“In some ways, it really mirrors the stay-at-home orders that many of us, depending upon the part of the world we are in, are experiencing in our own time. And people were sealed inside as a way of quarantining people in the hope or expectations – however macabre they were – that in sealing people away, at least everybody else would be spared this fate.

“Sometimes people were actively removed from the city, taken to plague hospitals where the sick were all quarantined together. And the Hapsburg imperial documents are very involved in setting those up. There were between six and eight in different parts of Prague, and Jews were certainly in those as well. But at a certain point, when those were overwhelmed, people were sealed in their houses to segregate or keep the sick and infirmed away from everyone else.”

Prayers, poems, incense and fasting

Josefov,  photo: Czech Television

Teplitsky found that special prayers for halting plague were recited, such as the Seder Pitum ha-Ketoret or Psalm 91, written by Moses, which became part of the daily liturgy, as did lighting incense to help ward off pestilence, like the ancient Israelites had done.

New prayers were also written, printed and distributed, some commissioned by the chief rabbi, David Oppenheim. Markets and synagogues closed, so sermons were delivered on the streets to people listening from their windows. Many took part in days of repentance and fasting.

Jewish elders coordinated the medical response, tried to recruit barber-doctors, midwives, and raise taxes for the effort, while the wealthiest among them who lived outside the Jewish Quarter lobbied the authorities for help. Poems and songs from 1713 note that “many Jews received the favour of the authorities,” who took them under their protection.

Still, although plague hospitals were built in three Prague neighbourhoods, none were built in the Jewish ghetto – that was left to the community – though they did regulate how bodies were to be disposed of: corpses were taken by boat down the Vltava River to be buried outside of Prague. By the time the plague receded, in 1714, a third of Prague’s total population was lost.

“A significant part of the documentation comes from the National Archives, not from the Jewish Museum in Prague although it has a wonderful collection as well. Which means that significant part of the documents were preserved as part of the Czech national heritage and not designated for a particular focus during the war for destruction [by the Nazis].

“The Jewish Museum in Prague is a fascinating, wonderful institution and in many ways the first of its kind … It was founded in the late 19th century and was an early Jewish historical society, dedicated to the preservation, enlivening and explanation of Jewish culture also to non-Jewish neighbours.

“And to a very large degree, the vast majority of collections there – through different heroic efforts – managed to survive the war and are vital, vital sources for the reconstruction of Jewish life and, dare I say, for Prague and Czech life beyond just the Jews, for understanding the totality of the city’s experience.”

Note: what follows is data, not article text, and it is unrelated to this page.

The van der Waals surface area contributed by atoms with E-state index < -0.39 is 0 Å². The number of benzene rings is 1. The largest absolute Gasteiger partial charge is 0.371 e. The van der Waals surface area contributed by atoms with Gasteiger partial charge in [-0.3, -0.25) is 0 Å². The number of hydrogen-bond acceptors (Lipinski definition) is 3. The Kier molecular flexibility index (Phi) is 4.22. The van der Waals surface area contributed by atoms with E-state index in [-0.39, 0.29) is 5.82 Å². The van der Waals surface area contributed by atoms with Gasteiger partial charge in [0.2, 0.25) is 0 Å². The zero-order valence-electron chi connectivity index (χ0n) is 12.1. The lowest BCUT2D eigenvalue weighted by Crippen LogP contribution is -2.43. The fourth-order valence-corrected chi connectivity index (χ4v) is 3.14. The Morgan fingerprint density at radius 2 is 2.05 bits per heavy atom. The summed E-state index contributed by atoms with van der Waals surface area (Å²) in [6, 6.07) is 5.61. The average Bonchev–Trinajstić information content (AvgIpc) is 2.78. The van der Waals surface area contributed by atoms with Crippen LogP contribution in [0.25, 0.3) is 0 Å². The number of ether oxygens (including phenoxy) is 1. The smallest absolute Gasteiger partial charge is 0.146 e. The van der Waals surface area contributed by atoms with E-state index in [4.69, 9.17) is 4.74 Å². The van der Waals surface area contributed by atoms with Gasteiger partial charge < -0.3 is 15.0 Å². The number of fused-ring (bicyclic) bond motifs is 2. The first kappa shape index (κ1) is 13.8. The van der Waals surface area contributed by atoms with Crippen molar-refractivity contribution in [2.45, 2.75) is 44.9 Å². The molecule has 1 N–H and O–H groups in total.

Mars, Saturn and the Sabbath

Teplitsky was struck by how largely both the idea and reality of Jews featured in the story of the 1713 plague and became interested in the larger history of Jews and disease. Often, attempts by authorities across Europe to limit mobility focused on Jews – to seal up Jewish ghettos, whether in Prague, Padua or Crete – sometimes literally nailing them shut and giving keys to the community to just one person, like a chief rabbi.

But he decided to write a book specifically about 1713 because of the wealth of material scattered in archives around the world. Throughout the ages, Teplitsky notes – as today with the coronavirus pandemic – responses were haphazard, and people’s socio-economic standing determined their options. The first instinct was to flee the cities, from the bad air that many people of that era believed upset one’s inner balance – the so-called “four humours”.

“It was believed that bodies gave off foul odours, and these were responsible for creating noxious or toxic air, and so [putting lye on plague victims’ corpses] was seen as a public health measure in order to accelerate the decomposition of bodies even more quickly. I should also note that at the same time there were other beliefs that particular astrological seasons were important – astrological configurations of signs.

“Certainly, when the Black Death struck in 1348, a number of medical textbooks and treatises were written that argued it was the particular configuration of the planets Mars and Saturn that caused this ailment. I think that is also interesting for our story in that Jews had long been associated with the planet Saturn, with their Sabbath – in their Saturday-oriented activities were associated with Saturn, which presides over the seventh day. There’s really a long history of Jews and epidemics to be built into that history as well.”

Joshua Teplitsky is an associate professor of history at Stony Brook University. He specializes in the history of the Jews in Europe in the early modern period, Jewish-Christian interaction, material culture, and the study of books and media. His current work explores public health, Jewish life, and epidemics.